A Chinese researcher claims that he helped make the world's first genetically edited babies – twin girls born this month whose DNA he has changed with a powerful new tool capable of rewriting the very blueprint of life
If true, it will be a deep leap of science and ethics.
A U.S. scientist said he took part in the work in China, but this kind of gene editing is banned in the United States because the DNA changes can pass to future generations and it is harming other genes.
Many mainstream scientists think it's too unsafe to try, and some denounced the Chinese report as human experimentation.
The researcher, He Jiankui of Shenzhen, said he altered embryos for seven couples during fertility treatments, with a pregnancy result thus far. He said his goal was not to cure or prevent an inherited disease, but to try to bestow a trait that has few people naturally have – an ability to resist possible future infection with HIV, the AIDS virus.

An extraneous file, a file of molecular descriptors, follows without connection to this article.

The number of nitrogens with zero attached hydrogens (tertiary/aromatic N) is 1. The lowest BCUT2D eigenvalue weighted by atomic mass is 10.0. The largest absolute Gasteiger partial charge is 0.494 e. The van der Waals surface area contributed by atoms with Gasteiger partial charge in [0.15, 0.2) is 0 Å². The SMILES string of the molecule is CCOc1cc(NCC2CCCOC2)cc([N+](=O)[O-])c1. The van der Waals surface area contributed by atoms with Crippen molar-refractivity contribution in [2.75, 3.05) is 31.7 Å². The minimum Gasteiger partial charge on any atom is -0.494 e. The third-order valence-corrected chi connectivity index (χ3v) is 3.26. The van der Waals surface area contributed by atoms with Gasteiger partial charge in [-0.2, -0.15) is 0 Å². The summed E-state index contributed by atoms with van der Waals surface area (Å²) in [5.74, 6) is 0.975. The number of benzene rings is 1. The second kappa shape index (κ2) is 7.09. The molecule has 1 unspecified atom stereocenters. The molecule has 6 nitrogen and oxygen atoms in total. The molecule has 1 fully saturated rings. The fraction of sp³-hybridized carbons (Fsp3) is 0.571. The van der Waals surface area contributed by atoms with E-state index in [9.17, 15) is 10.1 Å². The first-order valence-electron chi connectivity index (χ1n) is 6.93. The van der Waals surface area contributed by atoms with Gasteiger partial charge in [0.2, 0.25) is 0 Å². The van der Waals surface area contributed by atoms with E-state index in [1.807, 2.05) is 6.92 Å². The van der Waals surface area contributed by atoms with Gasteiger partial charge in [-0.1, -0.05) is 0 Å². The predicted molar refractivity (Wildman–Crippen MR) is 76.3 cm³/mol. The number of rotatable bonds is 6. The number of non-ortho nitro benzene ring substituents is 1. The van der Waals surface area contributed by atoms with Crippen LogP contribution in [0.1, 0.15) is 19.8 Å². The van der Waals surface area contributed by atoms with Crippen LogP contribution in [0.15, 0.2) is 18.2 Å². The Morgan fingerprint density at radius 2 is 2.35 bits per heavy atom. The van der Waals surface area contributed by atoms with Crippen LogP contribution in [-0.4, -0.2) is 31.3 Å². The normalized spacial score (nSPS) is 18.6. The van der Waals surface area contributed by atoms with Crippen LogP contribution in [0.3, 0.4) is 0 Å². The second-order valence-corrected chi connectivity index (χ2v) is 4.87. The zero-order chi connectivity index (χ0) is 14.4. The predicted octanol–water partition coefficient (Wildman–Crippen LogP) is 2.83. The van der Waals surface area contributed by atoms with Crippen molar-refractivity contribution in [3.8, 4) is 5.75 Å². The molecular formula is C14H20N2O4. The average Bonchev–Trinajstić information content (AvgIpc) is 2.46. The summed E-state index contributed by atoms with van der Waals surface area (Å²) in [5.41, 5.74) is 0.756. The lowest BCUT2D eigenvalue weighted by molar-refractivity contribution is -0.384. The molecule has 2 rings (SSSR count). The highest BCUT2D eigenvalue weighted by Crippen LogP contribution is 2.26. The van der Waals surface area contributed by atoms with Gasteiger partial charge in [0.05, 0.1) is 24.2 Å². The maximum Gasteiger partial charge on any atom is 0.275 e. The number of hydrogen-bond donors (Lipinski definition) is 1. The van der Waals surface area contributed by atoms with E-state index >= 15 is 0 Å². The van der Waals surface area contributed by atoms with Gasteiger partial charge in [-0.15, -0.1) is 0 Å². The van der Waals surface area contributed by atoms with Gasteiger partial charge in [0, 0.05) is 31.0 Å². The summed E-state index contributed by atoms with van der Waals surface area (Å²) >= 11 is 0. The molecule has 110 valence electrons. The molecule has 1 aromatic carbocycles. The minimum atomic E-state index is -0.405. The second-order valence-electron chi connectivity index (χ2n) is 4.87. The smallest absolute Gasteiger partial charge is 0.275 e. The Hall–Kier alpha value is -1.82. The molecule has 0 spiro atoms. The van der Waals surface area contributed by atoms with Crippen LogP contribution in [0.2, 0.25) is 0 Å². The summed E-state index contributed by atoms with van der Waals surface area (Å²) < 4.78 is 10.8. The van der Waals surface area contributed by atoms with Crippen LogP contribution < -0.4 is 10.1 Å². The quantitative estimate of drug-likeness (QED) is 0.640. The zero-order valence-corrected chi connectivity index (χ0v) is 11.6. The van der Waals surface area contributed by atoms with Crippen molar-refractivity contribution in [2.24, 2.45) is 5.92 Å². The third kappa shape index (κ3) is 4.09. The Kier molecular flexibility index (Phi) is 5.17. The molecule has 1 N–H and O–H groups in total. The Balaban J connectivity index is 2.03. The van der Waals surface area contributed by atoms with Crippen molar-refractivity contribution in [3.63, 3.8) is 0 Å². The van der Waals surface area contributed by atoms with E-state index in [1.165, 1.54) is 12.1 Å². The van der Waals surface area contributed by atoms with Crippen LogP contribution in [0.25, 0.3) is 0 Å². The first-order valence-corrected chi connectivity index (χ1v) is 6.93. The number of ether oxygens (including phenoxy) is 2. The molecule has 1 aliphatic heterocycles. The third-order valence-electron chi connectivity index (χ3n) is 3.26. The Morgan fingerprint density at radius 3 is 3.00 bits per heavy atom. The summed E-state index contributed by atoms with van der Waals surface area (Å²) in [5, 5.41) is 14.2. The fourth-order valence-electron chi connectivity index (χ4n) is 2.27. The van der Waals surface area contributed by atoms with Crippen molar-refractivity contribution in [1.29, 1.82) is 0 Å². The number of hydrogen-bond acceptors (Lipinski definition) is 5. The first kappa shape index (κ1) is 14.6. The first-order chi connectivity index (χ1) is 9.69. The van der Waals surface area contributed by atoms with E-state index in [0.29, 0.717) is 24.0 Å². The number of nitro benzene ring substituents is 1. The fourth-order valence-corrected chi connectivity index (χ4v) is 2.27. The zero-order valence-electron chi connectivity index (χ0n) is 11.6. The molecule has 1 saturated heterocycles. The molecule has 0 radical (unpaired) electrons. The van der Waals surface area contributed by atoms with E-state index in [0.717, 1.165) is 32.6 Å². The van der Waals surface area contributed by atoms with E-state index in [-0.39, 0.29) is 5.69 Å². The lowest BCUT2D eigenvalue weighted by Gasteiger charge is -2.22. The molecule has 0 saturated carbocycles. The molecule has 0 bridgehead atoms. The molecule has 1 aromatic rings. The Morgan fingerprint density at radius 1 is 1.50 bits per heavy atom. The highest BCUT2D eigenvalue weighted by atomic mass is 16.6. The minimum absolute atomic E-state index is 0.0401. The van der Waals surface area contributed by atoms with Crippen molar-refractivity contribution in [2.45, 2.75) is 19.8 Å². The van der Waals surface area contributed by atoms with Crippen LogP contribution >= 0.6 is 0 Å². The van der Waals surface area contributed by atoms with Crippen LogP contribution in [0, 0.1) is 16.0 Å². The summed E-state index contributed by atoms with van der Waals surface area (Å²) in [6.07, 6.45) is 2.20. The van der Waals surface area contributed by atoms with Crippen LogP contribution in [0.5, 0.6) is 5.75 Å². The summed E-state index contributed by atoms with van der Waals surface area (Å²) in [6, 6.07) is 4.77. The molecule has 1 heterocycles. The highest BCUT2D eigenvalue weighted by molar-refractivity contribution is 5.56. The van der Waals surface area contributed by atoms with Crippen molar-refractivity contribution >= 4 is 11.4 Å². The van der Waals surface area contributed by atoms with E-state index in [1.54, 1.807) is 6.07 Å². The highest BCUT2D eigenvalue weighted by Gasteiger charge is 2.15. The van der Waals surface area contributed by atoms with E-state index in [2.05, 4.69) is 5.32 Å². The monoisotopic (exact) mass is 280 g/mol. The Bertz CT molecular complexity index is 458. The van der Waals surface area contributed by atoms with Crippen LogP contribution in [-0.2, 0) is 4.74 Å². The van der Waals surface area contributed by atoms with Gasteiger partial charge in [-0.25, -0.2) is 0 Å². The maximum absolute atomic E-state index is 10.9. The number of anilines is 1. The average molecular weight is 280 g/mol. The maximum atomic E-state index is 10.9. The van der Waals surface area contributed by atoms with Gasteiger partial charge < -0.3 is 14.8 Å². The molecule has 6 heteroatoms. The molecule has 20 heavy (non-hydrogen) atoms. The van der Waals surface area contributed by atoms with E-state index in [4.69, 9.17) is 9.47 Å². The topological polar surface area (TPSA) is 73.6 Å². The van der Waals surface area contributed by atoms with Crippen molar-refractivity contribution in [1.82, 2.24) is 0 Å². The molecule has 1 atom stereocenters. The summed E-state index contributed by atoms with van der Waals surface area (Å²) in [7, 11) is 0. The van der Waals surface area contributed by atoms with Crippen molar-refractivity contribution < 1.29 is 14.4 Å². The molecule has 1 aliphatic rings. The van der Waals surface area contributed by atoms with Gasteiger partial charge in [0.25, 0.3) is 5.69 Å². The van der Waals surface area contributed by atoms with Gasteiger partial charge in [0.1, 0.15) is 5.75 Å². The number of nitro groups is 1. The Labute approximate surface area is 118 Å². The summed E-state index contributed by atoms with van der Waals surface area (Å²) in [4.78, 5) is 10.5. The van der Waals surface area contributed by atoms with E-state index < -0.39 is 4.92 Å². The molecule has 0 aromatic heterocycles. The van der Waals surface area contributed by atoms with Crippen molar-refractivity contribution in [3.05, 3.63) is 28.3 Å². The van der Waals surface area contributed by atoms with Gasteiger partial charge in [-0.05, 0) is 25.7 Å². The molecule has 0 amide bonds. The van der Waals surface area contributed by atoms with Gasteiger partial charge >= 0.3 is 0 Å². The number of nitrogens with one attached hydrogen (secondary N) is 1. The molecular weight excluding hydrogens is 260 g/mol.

There is no independent confirmation of He's claim, and it has not been published in a journal, where it will be vetted by other experts. He revealed it Monday [November 26] In Hong Kong to one of the organizers of an international conference on gene editing that is set to begin Tuesday, and earlier in exclusive interviews with The Associated Press.
Read full, original post: First gene-edited babies in China